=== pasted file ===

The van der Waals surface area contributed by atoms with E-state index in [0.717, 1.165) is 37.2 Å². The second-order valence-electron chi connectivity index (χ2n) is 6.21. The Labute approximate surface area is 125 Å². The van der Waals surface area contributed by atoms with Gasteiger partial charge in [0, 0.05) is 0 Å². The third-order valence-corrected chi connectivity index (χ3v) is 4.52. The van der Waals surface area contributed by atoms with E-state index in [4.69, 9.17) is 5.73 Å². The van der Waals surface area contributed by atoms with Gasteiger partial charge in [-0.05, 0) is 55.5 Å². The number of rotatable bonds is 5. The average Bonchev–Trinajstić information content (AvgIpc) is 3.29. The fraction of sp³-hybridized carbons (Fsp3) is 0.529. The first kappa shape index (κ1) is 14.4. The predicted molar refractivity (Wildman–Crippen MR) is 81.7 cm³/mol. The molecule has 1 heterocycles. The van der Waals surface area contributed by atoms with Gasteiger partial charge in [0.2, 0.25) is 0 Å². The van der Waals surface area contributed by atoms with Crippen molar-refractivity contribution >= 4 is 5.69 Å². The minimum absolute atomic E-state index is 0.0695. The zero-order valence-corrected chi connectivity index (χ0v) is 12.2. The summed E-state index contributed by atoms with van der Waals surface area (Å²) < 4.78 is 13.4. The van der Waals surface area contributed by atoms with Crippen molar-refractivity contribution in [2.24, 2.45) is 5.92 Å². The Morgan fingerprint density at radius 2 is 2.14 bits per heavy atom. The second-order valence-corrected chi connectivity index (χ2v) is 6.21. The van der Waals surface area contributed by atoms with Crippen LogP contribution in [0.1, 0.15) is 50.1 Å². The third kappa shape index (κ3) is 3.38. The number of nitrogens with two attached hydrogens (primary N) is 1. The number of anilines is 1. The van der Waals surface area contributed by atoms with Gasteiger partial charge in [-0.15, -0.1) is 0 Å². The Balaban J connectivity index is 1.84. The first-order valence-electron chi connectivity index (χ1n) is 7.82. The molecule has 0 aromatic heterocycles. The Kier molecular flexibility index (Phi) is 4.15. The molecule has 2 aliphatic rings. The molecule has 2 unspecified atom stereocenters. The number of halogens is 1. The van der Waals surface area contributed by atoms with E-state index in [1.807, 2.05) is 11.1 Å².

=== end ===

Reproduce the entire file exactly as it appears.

The van der Waals surface area contributed by atoms with E-state index in [0.717, 1.165) is 37.2 Å². The second-order valence-electron chi connectivity index (χ2n) is 6.21. The Labute approximate surface area is 125 Å². The van der Waals surface area contributed by atoms with Gasteiger partial charge in [0, 0.05) is 0 Å². The third-order valence-corrected chi connectivity index (χ3v) is 4.52. The van der Waals surface area contributed by atoms with E-state index in [4.69, 9.17) is 5.73 Å². The van der Waals surface area contributed by atoms with Gasteiger partial charge in [-0.05, 0) is 55.5 Å². The number of rotatable bonds is 5. The average Bonchev–Trinajstić information content (AvgIpc) is 3.29. The fraction of sp³-hybridized carbons (Fsp3) is 0.529. The first kappa shape index (κ1) is 14.4. The predicted molar refractivity (Wildman–Crippen MR) is 81.7 cm³/mol. The molecule has 1 heterocycles. The van der Waals surface area contributed by atoms with Gasteiger partial charge in [0.2, 0.25) is 0 Å². The van der Waals surface area contributed by atoms with Crippen molar-refractivity contribution >= 4 is 5.69 Å². The minimum absolute atomic E-state index is 0.0695. The zero-order valence-corrected chi connectivity index (χ0v) is 12.2. The summed E-state index contributed by atoms with van der Waals surface area (Å²) < 4.78 is 13.4. The van der Waals surface area contributed by atoms with Crippen molar-refractivity contribution in [2.24, 2.45) is 5.92 Å². The Morgan fingerprint density at radius 2 is 2.14 bits per heavy atom. The second-order valence-corrected chi connectivity index (χ2v) is 6.21. The van der Waals surface area contributed by atoms with Crippen LogP contribution in [0.1, 0.15) is 50.1 Å². The third kappa shape index (κ3) is 3.38. The number of nitrogens with two attached hydrogens (primary N) is 1. The number of anilines is 1. The van der Waals surface area contributed by atoms with Gasteiger partial charge in [-0.15, -0.1) is 0 Å². The Balaban J connectivity index is 1.84. The first-order valence-electron chi connectivity index (χ1n) is 7.82. The molecule has 0 aromatic heterocycles. The Kier molecular flexibility index (Phi) is 4.15. The molecule has 2 aliphatic rings. The molecule has 2 unspecified atom stereocenters. The number of halogens is 1. The van der Waals surface area contributed by atoms with E-state index in [1.807, 2.05) is 11.1 Å².